Ed Whitfield writes for Bleeding Cool:
David Gordon Green, the director of Pineapple Express, has reunited that film’s James Franco and Danny McBride for this fantasy take on their stoner shtick. Set in the kind of magic kingdom where Uncle Walt would touch children rather than entertain them, it’s an unashamedly puerile take on the Arthurian quest; a fairytale written by Jay and Silent Bob.
Wallowing in a mire of sexual retardation and knowing stupidity, its calling card is the wholesale adoption of adolescent male preoccupations. Fairy tales are characteristically wholesome affairs, imbued with simple two-tone morality, personified in heroic and wicked characters. The land of Your Highness mines plenty of laughs from adopting this iconography and adding frat house libidos. This is a land of gynaecological obsession, bare breasts, paedophilic wizards and Minotaur cock.
Ye Olde English formality is retired in favour of the modern American vernacular, to sporadically amusing effect. Yet once the idiomatic cat has pounced out of the bag and started to claw at your crotch there are few surprises, which is a bind for the filmmakers because it’s the colloquial chat in the mythological setting that props up many of the jokes. Nevertheless it’s hard to keep a straight face when a faux serious Natalie Portman delivers lines like, “It’s been burning in my beaver” – that’s her desire for revenge, incidentally – or McBride’s inner monologue intruding on his metaphor to produce, “it’s the cold air licking your tits”.
The word fuck appears so many times it’s a minor miracle it hasn’t sued for the lack of a cast credit.
As with any man-child movie there are problems. The desired demographic of straight fourteen year old boys will recognise all the targets – freaks, homosexuals, girls, and will be more at ease than their mature counterparts at the wilful conflation of gayness and paedophilia, or the manner in which Damian Lewis’ knight is made ridiculous with a declaration of love toward another man.
However, before anyone gets consumed by self-righteous indignation, flaunting their half-headed understanding of political correctness, Your Highness is an equal opportunities jester. It undercuts the macho heroism that populates the genre, mocking the masculinity of the questheads as well as the vulnerability of fems that stalk these fairytale lands. Is this quite enough to offset the thinly veiled homophobia or the objectification of vaginated cast members? No, but at least the film has a great time in its unreconstructed world and that sense of fun is contagious.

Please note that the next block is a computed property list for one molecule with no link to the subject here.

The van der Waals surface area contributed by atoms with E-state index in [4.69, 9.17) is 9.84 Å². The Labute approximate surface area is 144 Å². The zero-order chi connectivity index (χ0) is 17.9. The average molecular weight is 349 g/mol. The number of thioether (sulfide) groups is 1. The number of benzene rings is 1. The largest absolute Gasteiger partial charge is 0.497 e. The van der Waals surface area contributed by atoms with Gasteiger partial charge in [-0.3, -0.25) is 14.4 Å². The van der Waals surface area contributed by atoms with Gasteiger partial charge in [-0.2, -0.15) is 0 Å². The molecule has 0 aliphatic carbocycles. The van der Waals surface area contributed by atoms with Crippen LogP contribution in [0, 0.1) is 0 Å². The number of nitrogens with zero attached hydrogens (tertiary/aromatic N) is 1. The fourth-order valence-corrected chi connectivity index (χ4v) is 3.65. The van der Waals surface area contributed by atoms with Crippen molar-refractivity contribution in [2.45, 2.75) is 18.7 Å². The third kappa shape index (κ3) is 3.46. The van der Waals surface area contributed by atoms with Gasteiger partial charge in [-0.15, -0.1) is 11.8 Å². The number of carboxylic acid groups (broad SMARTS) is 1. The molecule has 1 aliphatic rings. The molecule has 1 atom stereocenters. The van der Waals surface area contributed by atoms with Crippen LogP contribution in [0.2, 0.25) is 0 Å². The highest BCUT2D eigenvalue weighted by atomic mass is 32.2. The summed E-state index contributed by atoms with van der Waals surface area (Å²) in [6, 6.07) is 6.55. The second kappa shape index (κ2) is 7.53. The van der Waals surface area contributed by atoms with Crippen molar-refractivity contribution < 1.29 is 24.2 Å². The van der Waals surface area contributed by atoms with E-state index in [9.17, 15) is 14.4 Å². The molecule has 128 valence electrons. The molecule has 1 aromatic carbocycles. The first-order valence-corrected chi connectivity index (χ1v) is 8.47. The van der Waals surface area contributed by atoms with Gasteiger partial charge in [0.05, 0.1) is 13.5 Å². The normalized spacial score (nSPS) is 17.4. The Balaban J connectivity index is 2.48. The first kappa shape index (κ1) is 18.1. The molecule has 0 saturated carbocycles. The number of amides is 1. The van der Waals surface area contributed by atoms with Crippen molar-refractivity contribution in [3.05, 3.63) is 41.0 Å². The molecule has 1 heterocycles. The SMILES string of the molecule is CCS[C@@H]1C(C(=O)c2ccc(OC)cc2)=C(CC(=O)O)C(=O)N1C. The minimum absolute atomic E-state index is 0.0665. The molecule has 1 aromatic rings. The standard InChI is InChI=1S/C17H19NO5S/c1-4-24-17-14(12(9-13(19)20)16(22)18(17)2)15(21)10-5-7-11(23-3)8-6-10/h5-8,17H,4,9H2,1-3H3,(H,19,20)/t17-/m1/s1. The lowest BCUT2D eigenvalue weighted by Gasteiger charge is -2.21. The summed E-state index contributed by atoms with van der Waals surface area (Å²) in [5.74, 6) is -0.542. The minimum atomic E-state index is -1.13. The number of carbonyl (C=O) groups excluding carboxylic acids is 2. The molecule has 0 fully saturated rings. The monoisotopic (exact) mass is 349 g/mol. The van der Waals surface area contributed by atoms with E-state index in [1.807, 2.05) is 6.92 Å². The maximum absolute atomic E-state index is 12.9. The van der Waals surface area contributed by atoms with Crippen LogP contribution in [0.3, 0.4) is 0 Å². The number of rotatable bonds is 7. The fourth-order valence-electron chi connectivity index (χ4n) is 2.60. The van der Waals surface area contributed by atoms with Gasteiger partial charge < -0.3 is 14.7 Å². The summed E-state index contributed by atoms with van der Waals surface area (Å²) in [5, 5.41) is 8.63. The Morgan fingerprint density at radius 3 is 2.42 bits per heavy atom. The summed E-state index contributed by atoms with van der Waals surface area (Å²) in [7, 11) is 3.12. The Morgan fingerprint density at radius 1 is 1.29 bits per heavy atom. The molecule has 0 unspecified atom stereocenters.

The big-budget fantasy comedy is a tough beast to handle, which may explain why it’s seldom attempted. Here it all gels nicely. Green handles the movie’s action sequences with some aplomb, keeping the histrionics up tempo and kinetic. He’s equally adept at handling the movie’s top notch visual effects that work in service to the story rather than overwhelming it. We’re at the Ghostbusters end of the scale, as opposed to the opposite extreme, sometimes known as Big Trouble in Little China.
Ultimately Your Highness has enough tongue in cheek glibness to tickle the chin of the sourest sourpuss. Sometimes the script is too reliant on these anachronistic characters simply being anachronistic, and in such moments the movie loses some of its momentum but otherwise it is, surprisingly for a film as lewd and rude as this one, a good natured romp; possibly the flick that will forever change your mind about fish finger, pea and milkshake banquets – remember I told you.
Three and half stars out of five (for those that simply must have a star rating)
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